As the 2019-2020 academic year drew to a close, Guild members celebrated the past year’s accomplishments and looked to the future with a mixture of hope and uncertainty.
More than 250 faculty attended the meeting, held virtually on a Zoom webinar on May 29th. Members heard a report from the Contract Action Team (CAT) and an update on contract negotiations. They passed a resolution supporting the people of Minneapolis in their pursuit of justice for the police killing of George Floyd. A resolution to change our bylaws to hold Guild elections every three years instead of two failed to obtain the 2/3 majority needed to pass.
During officer reports, President Joanne Waddell noted that membership continues to grow despite the threat to unions posed by the Janus vs AFSCME Supreme Court decision in 2018. She derided the LACCD Chancellor’s misguided interpretation of AB 705, which deprived some of our students from receiving the remedial education they need to succeed in community college.
Vice President Bill Elarton-Selig and Secretary Mindy Chen discussed the current open bargaining with the District. Treasurer Sharon Hendricks reported that Guild finances are strong.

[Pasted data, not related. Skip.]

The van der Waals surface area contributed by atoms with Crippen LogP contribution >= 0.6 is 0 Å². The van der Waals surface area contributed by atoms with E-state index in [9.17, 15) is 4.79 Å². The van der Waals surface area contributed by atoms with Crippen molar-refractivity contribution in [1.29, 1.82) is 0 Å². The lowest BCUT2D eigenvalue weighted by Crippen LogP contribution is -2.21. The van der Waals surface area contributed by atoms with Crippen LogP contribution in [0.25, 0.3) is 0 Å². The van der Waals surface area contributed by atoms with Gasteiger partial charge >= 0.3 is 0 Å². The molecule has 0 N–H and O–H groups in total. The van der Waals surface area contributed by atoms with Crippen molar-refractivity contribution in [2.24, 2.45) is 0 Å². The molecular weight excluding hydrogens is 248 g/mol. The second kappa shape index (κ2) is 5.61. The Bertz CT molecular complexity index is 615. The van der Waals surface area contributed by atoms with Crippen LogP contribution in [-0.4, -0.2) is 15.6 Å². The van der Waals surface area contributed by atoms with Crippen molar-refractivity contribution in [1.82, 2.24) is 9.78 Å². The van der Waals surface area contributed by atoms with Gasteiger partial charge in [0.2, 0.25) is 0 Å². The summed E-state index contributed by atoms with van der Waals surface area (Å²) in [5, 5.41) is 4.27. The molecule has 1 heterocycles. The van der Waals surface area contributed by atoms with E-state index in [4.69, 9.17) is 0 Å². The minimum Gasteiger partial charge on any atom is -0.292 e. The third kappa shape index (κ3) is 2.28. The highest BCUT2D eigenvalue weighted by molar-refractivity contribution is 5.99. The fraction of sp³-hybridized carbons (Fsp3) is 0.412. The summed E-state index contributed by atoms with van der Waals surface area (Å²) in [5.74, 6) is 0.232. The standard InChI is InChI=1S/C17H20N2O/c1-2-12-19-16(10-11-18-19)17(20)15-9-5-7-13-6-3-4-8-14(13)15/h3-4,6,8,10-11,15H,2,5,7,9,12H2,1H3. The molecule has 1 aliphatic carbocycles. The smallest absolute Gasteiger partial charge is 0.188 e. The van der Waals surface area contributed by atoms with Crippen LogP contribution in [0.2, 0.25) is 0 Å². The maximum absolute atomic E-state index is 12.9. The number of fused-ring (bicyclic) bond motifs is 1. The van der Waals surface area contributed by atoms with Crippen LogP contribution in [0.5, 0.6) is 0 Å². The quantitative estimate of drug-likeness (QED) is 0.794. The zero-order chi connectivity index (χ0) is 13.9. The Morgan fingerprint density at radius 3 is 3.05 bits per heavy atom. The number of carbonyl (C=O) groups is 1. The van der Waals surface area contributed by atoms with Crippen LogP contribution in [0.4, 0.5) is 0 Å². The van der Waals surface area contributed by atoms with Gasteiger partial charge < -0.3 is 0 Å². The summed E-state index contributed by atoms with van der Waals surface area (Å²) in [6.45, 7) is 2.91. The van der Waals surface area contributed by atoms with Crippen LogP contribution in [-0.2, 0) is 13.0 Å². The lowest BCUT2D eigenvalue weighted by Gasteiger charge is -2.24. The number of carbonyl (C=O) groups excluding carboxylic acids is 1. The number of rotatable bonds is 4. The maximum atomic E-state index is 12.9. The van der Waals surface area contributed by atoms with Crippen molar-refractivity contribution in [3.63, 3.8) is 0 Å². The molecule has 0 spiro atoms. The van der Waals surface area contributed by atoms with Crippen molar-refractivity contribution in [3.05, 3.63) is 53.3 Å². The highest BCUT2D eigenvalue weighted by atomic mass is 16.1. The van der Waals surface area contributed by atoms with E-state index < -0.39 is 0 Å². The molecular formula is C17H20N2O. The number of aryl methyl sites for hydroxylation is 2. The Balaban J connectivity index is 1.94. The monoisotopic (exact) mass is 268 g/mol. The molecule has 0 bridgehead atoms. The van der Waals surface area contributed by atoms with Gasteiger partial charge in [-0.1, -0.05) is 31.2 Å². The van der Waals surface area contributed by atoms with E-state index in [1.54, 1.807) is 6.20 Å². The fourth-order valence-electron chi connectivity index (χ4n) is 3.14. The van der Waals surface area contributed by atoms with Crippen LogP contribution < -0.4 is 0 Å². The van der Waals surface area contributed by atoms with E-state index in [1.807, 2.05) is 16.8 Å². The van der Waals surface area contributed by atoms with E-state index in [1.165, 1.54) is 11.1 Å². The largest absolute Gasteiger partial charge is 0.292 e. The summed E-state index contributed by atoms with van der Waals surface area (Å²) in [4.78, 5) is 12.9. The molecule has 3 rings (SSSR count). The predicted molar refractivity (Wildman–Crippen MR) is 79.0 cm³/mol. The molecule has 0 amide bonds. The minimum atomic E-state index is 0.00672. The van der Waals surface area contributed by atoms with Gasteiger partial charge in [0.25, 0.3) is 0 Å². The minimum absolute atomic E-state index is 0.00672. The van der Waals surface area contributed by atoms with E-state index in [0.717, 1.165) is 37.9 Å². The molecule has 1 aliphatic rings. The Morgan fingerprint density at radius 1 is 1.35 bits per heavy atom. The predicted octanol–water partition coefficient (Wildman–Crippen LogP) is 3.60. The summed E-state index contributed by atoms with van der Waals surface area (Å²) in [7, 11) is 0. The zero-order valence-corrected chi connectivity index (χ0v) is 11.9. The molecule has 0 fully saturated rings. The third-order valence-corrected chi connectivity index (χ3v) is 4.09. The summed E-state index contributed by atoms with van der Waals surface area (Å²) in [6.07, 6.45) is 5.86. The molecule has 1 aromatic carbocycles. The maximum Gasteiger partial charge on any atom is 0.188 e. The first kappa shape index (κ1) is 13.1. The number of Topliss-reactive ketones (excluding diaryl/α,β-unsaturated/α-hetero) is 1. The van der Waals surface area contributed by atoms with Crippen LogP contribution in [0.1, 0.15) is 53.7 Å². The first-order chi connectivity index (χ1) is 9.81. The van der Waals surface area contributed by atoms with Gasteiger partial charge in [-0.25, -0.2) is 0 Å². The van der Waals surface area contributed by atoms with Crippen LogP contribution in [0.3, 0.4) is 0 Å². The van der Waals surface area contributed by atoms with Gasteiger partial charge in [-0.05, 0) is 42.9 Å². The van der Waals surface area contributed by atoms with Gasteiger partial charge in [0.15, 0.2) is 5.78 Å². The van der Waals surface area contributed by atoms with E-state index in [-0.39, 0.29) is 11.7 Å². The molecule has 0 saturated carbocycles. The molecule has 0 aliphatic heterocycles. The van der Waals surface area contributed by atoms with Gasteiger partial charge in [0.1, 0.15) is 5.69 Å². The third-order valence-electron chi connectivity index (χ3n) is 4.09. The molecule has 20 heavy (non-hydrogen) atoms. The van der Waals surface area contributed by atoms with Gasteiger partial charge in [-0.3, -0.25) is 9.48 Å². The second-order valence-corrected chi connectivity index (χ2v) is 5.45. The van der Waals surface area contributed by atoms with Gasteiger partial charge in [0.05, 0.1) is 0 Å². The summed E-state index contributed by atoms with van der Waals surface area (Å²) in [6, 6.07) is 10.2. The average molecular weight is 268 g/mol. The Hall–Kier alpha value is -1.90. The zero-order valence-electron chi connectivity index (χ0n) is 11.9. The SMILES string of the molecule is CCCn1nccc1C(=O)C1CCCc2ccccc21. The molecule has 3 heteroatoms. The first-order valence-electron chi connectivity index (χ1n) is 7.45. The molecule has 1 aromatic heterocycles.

Guest speaker Jeff Freitas, president of the California Federation of Teachers (CFT), addressed potential cuts to education in the proposed state budget and ways of pushing back. He cited the need for both federal stimulus money and state revenues. He lauded the campaign to pass the ballot proposition Schools and Communities First and efforts to eliminate Calbright College and redirect its funding to community colleges.
“We have been lucky in the education world. We have been able to continue to do our job remotely and we have continued to get the funding for this year,” Freitas said. “We are asking our state legislators to pass a tax to fill the hole for next year so there are no cuts to our schools.”
On the subject of potentially reopening schools in the fall, Freitas said that the proposed budget cuts would likely make it impossible for schools to reopen safely. He referenced the AFT’s recently-released “Plan to Safely Reopen Schools and Communities” and its five core pillars.
“Our federal government has resisted testing and tracing,” said Freitas. “Our governor wants to provide the testing and tracing that we need to safely reopen. The decision to reopen cannot be top down from administrators. They have to work with all of you to make sure we reopen in person safely.”
The meeting concluded with the Guild congratulating newly tenured faculty and thanking those who are retiring this semester. A special honor was bestowed upon West’s Chapter President Olga Shewfelt for her years of service to the Guild.